Clear Channel Radio, or Clear Channel Communications, is one of the most iconic radio powerhouses in broadcasting history.
Today, the company is better known as iHeartMedia Inc – the most prominent radio parent company in the United States.
In fact, iHeartMedia is responsible for more than 850 stations. That’s several times the number of stations owned by any other major media conglomerate.
The current iHeartMedia brand specializes in radio broadcasting, live and digital events, and podcasting. It’s known not only across the US but in regions worldwide.
But where did the Clear Channel Radio story begin? How did Clear Channel Communications become such a significant player in the audio industry?
Here’s everything you need to know about the history and evolution of the incredible Clear Channel Radio brand.
The Start of Clear Channel Communications: Early Days
Lowry Mays, one of the founders of Clear Channel Communications (iHeartMedia), changed history forever by saying yes to a straightforward request.
In his early years, Mays pursued a career as an investment banker, building on his degree from Harvard University.
Then, one day, two men walked into his office and asked for help raising $175,000 to purchase a struggling FM station.
Mays agreed to assist in purchasing the station, known as KEEZ, and began researching the radio landscape, exploring the potential profitability of the landscape.
As he prepared to help with the radio project, the two men who originally proposed the purchase decided to back out of the deal.
However, Mays was already emotionally invested in owning a radio station. So he decided to pursue the opportunity independently, enlisting the help of BJ (Red) McCombs.
After borrowing $175,000 from a bank, he purchased KEEZ as an investment, with no intention of joining the broadcasting business.
Within a year, Mays helped to transform KEEZ into a highly profitable business. By this point, he was hooked.
With the cash flow generated by his new station, Mays and McCombs decided to purchase some additional stations. The brand purchased a “clear channel” AM station in 1975, WOAI.
A year later, in 1976, they branched outside of San Antonio, purchasing KMOD-FM and KAKC in Tulsa. All stations were acquired under the San Antonio Broadcasting name.
In the years to follow, Mays began investing more heavily in the radio industry. He focused primarily on purchasing distressed stations in mid-sized markets like New Orleans, Louisville, and Memphis.
Each station was subject to a strict vetting process before it joined the Clear Channel fold.
The 1980s and Clear Channel’s Public Offering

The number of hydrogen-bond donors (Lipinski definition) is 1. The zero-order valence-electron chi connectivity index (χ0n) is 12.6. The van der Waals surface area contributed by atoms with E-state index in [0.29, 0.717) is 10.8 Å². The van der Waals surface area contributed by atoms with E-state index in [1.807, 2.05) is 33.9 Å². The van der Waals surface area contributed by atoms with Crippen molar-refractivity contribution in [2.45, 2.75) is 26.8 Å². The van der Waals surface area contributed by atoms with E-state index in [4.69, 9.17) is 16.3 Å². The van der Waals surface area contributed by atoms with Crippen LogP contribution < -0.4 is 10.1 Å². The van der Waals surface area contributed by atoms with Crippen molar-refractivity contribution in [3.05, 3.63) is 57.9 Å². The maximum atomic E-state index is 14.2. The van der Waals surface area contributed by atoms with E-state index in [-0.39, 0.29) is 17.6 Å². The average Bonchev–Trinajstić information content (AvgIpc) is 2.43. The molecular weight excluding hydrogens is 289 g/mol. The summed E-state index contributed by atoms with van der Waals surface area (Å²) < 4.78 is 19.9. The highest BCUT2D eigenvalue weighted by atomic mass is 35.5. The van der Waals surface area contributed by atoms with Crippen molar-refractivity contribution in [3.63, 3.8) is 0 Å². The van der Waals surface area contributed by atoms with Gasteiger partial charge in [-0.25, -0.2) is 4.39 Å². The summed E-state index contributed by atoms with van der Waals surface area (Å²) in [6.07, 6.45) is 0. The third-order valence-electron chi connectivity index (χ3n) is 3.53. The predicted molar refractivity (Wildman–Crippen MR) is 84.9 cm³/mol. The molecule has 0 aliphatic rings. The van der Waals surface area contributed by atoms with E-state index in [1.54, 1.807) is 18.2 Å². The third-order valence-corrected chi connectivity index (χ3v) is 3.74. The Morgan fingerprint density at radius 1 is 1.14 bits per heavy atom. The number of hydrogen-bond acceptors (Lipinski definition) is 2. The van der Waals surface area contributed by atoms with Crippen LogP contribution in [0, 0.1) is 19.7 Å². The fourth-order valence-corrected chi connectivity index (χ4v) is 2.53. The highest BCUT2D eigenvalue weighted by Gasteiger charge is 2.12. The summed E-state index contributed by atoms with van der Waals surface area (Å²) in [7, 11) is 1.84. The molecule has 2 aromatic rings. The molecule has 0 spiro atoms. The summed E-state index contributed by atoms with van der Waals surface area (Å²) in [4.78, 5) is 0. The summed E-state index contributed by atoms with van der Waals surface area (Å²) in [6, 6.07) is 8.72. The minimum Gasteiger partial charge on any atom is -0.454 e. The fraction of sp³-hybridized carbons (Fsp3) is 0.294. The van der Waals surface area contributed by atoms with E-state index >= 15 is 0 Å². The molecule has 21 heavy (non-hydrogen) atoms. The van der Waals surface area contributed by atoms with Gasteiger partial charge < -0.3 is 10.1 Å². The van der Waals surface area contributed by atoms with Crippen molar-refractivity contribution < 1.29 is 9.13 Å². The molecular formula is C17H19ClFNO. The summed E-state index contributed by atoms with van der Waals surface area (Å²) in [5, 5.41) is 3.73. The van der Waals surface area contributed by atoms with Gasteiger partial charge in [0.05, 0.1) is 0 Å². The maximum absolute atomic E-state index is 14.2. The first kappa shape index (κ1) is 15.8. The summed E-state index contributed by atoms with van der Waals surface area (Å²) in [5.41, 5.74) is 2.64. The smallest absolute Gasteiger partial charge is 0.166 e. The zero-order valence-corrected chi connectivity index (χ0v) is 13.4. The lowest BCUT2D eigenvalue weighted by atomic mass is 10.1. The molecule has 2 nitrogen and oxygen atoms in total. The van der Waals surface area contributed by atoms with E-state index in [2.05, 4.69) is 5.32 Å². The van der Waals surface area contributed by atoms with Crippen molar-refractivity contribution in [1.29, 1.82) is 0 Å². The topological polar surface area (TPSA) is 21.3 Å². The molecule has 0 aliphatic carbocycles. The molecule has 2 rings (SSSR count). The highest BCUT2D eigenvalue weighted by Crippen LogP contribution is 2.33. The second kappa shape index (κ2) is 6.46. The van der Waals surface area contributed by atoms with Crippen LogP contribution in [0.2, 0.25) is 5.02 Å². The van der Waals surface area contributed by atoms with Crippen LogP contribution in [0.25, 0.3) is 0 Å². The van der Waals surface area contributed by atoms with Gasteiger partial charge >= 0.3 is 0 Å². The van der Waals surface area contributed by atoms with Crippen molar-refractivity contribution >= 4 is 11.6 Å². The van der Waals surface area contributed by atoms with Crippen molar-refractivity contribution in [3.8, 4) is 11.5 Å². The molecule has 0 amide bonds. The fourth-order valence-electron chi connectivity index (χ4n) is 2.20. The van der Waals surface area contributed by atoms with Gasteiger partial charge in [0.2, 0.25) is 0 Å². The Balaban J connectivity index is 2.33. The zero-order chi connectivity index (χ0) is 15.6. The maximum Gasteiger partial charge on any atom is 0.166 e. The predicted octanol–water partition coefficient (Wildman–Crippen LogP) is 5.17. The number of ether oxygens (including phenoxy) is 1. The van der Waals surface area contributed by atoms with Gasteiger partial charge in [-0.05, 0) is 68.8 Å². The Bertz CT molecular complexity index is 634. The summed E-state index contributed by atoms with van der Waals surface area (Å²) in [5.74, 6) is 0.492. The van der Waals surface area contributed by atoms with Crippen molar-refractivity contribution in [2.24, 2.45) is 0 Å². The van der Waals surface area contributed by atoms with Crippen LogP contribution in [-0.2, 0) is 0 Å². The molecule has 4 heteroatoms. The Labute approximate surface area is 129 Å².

In 1984, developments in the broadcasting landscape began unfolding, offering new growth opportunities.
The Federal Communications Commission started reducing restrictions on television and radio ownership. Clear Channels Communications was given the green light to purchase new stations, and they jumped into action.
Mays prepared for a new era of rapid expansion by publicizing the Clear Channel Communications company.
The company earned $7.5 million in funding and began acquiring broadcasting properties to exploit the relaxed ownership restrictions.
However, the purchasing process was initially slower than expected, thanks to the company’s stringent buying process.
By 1987, acquisitions slowed to a halt in the radio space, and Clear Channel began looking at the television space instead.
They purchased a station in Mobile, Alabama–an affiliate of the Fox TV network–and Mays also purchased numerous other Fox affiliates.
The decision to dive into the television landscape proved an excellent opportunity for Clear Channel Communications. The Fox TV network developed into one of America’s most extensive television networks.
All the while, Mays’ radio acquisitions were thriving. By 1991, the company’s six television stations and 18 radio stations produced over $1 million in earnings.
The 1990s and Continued Expansion
In 1992, Mays switched his focus back to the radio industry, motivated by the changing conditions in the landscape.
In the 1980s, an economic recession hit the landscape, making it difficult for many companies with radio stations to continue managing debt.
As a result, the price of stations dropped dramatically, and Mays began taking advantage.
By 1993, Clear Channel Communications had purchased 31 radio stations and seven television stations, totaling a price of $110 million.
In 1994, Clear Channel merged with one of its competitor companies, Metroplex Communication. It began purchasing stations outside the US, acquiring a 50 percent interest in the Australian Radio Network.
Thanks to May’s careful planning, Clear Channel was in a fantastic position to purchase more companies by the time the FCC relaxed rulings again.